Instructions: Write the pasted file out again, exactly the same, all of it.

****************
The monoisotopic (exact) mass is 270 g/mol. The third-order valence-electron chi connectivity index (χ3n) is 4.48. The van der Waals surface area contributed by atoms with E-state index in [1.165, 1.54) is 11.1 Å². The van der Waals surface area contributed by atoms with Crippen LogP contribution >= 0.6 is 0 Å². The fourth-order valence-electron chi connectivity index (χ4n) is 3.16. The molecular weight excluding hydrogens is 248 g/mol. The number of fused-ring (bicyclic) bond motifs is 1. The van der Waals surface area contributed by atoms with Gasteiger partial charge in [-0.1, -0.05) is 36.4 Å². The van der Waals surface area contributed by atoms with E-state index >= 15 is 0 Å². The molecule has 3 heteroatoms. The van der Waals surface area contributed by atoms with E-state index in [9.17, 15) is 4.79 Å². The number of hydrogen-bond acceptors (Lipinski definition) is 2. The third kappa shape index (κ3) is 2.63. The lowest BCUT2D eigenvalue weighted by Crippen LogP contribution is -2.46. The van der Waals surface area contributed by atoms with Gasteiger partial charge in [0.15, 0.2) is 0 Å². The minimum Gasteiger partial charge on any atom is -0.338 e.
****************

The monoisotopic (exact) mass is 270 g/mol. The third-order valence-electron chi connectivity index (χ3n) is 4.48. The van der Waals surface area contributed by atoms with E-state index in [1.165, 1.54) is 11.1 Å². The van der Waals surface area contributed by atoms with Crippen LogP contribution >= 0.6 is 0 Å². The fourth-order valence-electron chi connectivity index (χ4n) is 3.16. The molecular weight excluding hydrogens is 248 g/mol. The number of fused-ring (bicyclic) bond motifs is 1. The van der Waals surface area contributed by atoms with Gasteiger partial charge in [-0.1, -0.05) is 36.4 Å². The van der Waals surface area contributed by atoms with E-state index >= 15 is 0 Å². The molecule has 3 heteroatoms. The van der Waals surface area contributed by atoms with E-state index in [9.17, 15) is 4.79 Å². The number of hydrogen-bond acceptors (Lipinski definition) is 2. The third kappa shape index (κ3) is 2.63. The lowest BCUT2D eigenvalue weighted by Crippen LogP contribution is -2.46. The van der Waals surface area contributed by atoms with Gasteiger partial charge in [0.15, 0.2) is 0 Å². The minimum Gasteiger partial charge on any atom is -0.338 e.